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I am often asked, “What Filipino other cookbooks should I buy, Jo?” Here you go.
The Adobo Road Cookbook: A Filipino Food Journey-From Food Blog, to Food Truck, and Beyond – Marvin Gapultos
This is Marvin Gapultos’ first book, and I appreciate it immensely. Why? This is a book written by a Filipino-American. The Filipino-American experience of someone bred Stateside is different from someone who was born and raised in the Philippines. Because of this, flavor profiles, techniques, ingredients are similar, but not identical. Marvin takes his know-how and experiences as a blogger and food truck owner from So Cal and puts them in easy-to-follow recipes, such as chicken adobo pot pies and salmon and miso sinigang. If you are looking for a fun book to cook from, “The Adobo Road” is one to check out.
7000 Islands: A Food Portrait of the Philippines – Yasmin Newman
I interviewed Yasmin Newman a few years ago as she was touring her first book “7000 Islands: A Food Portrait of the Philippines.” The Australian-Filipina author and photographer gave me a new view of Filipino food as she lived with marrying two cultures in her life. She told me that the presence of Filipino food was nearly invisible in Australia, so she took it upon herself to change that. Inspired by our correspondence, I was elated when I saw her book sold at the National Bookstore in Manila in 2014. I grabbed it off the shelf immediately and brought it home with me. Her book features over 100 recipes that reflect the unique point of view of a Filipina living in Australia. She shared her lamb adobo recipe with me during our communication. I saw how her recipes were influenced by the ingredients she grew up with, lamb being a protein used regularly in Australia. Watch out for Yasmin’s sweet tooth as Filipino desserts like leche flan, our beloved caramel custard, and turon, the addictive banana lumpia make appearances. Stellar photography and lovely commentary to match.
Spoiler alert: though her 2013 hardcover is no longer being printed, she now has a new run of her book titled, “7000 Islands: Cherished Recipes and Stories from the Philippines” in paperback form.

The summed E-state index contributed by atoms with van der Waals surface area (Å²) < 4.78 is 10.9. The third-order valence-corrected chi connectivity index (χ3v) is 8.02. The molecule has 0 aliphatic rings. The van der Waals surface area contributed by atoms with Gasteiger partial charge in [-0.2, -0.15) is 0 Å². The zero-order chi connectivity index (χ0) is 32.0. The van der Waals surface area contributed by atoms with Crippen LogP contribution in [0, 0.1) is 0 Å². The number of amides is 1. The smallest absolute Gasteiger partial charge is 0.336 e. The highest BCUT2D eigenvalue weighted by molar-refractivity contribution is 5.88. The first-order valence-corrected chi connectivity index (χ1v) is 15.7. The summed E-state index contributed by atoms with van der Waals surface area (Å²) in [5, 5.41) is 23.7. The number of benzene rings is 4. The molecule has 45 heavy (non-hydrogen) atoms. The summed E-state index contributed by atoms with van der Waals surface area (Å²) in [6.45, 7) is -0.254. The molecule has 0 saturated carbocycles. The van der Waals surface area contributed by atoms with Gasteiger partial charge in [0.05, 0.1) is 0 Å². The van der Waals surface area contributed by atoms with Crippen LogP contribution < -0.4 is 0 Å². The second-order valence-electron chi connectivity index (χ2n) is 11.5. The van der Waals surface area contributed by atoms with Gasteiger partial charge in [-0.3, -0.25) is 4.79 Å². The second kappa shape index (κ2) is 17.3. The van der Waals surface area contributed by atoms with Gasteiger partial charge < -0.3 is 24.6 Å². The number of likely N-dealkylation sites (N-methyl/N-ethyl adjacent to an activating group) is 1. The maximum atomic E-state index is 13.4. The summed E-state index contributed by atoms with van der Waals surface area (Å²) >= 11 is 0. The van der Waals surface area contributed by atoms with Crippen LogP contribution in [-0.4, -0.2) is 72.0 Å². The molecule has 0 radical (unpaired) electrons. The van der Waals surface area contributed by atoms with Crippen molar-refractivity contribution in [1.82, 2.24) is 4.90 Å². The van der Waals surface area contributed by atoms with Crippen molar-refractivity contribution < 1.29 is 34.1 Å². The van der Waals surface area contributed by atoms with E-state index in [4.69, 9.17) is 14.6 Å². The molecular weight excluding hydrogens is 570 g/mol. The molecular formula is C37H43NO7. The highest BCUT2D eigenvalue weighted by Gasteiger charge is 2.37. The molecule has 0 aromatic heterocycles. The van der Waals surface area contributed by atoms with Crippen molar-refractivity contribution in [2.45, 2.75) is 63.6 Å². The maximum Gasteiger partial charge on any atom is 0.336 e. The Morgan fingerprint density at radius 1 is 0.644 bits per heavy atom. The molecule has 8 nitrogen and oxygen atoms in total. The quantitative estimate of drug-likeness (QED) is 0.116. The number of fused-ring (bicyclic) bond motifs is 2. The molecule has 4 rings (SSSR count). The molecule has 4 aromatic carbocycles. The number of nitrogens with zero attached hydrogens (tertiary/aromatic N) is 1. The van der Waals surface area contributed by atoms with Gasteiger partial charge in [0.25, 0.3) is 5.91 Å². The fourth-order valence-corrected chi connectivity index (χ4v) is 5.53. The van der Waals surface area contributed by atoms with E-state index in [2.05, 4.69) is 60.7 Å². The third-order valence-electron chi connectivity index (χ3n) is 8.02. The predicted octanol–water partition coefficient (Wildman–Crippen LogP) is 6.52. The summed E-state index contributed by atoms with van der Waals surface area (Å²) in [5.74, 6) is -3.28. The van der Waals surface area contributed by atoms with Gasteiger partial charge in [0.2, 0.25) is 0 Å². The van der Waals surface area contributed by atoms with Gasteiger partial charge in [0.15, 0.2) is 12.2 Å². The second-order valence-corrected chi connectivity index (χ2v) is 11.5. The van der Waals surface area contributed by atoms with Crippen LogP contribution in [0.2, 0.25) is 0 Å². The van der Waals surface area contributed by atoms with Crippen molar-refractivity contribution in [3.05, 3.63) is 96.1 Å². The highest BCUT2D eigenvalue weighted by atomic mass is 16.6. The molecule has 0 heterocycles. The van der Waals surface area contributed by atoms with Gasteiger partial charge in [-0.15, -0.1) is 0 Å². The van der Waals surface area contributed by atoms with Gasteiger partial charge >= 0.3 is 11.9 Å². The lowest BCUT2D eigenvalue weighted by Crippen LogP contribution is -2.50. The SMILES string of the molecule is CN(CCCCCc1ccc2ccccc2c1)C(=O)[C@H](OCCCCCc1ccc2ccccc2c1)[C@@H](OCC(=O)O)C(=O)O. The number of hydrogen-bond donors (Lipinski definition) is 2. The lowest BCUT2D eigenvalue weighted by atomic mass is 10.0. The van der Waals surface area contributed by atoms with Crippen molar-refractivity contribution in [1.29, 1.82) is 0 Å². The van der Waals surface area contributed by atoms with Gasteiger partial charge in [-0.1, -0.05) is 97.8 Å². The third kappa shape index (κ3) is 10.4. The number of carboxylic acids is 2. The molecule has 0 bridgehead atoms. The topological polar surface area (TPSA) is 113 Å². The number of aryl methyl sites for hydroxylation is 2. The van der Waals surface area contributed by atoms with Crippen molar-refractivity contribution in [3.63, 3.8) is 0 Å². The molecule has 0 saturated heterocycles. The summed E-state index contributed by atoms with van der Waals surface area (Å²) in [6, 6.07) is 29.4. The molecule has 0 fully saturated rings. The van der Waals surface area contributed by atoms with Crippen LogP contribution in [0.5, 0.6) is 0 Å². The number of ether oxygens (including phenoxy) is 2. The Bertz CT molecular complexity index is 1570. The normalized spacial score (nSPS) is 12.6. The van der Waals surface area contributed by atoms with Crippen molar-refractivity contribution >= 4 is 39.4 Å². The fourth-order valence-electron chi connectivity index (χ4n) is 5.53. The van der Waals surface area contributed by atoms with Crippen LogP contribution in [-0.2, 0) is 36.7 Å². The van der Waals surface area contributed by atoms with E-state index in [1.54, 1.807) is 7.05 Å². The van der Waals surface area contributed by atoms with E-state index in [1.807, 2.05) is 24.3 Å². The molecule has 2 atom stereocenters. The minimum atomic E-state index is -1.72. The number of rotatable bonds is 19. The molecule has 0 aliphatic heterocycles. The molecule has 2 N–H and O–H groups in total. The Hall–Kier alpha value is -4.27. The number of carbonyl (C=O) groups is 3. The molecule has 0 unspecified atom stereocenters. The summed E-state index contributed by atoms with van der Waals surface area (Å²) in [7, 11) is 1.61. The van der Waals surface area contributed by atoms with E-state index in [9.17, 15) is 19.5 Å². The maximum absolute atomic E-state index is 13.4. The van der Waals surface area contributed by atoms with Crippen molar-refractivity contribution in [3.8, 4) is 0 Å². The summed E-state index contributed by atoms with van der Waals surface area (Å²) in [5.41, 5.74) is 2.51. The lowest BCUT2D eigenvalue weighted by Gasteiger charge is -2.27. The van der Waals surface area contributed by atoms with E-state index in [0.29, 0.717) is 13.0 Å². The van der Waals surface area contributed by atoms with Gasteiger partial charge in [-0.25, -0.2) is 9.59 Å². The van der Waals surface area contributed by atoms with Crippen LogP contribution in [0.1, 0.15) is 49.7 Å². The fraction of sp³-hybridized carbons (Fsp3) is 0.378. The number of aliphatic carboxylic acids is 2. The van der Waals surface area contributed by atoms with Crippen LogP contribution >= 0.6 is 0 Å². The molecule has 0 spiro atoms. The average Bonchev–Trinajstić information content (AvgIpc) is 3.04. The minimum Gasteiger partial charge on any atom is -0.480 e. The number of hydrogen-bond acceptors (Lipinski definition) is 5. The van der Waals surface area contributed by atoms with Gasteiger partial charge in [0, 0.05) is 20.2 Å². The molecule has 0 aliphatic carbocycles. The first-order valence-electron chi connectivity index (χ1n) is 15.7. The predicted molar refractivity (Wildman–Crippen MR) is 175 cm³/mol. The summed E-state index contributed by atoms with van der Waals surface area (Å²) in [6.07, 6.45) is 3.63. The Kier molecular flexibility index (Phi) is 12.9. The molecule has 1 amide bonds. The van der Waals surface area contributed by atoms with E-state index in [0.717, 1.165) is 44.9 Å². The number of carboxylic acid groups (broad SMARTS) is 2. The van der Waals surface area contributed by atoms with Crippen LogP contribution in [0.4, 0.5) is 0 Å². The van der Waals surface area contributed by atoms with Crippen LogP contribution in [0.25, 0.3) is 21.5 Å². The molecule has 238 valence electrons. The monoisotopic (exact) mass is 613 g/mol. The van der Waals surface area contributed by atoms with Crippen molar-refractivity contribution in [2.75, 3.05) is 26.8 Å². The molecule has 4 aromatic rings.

Memories of Philippine Kitchens – Amy Besa and Romy Dorotan
There have been days where I just left this next to my bed. This was my first Filipino cookbook purchase. I remember opening it up and getting this feeling in my chest because it spoke to me. When I first started writing about Filipino food, many posts I wrote about were rooted in my Inang’s kitchen. Reading this book was monumental for me. When I sat down with Amy and Romy for dinner at their Brooklyn restaurant Purple Yam, Amy sparked something in me. I remember her sending a bowl of steamed rice on our table back to the kitchen so that Chef Romy could make bagoong fried rice with it. She then expressed her wants for the community, the tasks that needed to be done in order to grow a greater appreciation for Filipino food, and the people who I should connect with. She was a driving force in the work I have done. I went back home and explored their book more. I read about their beginnings together in Philadelphia, Cendrillon in SoHo, then delved into the recipes – the chapter featuring our foods using souring agents and hearty ulam being my favorite. As a kid who loved eating tangy fruit gummy candies, unripe manga with salty bagoong, and pipinos (cucumber) dressed in suka and black pepper, to me, this flavor profile is stunningly illuminated by Amy and Romy, featuring sinigang, adobo, and kinilaw. These are native flavors many of us hold dear to our hearts. If you see this book, get it. Read through the glossary of Filipino food terms and appreciate the “Further Reading” section for a collection of heritage publications.
Writing this blog brought back so many fond memories and again made me so proud of all these authors, their accomplishments, and work they have done for the Filipino community.
Let’s keep pushing!
Thank you, Lily and Golda, for having me!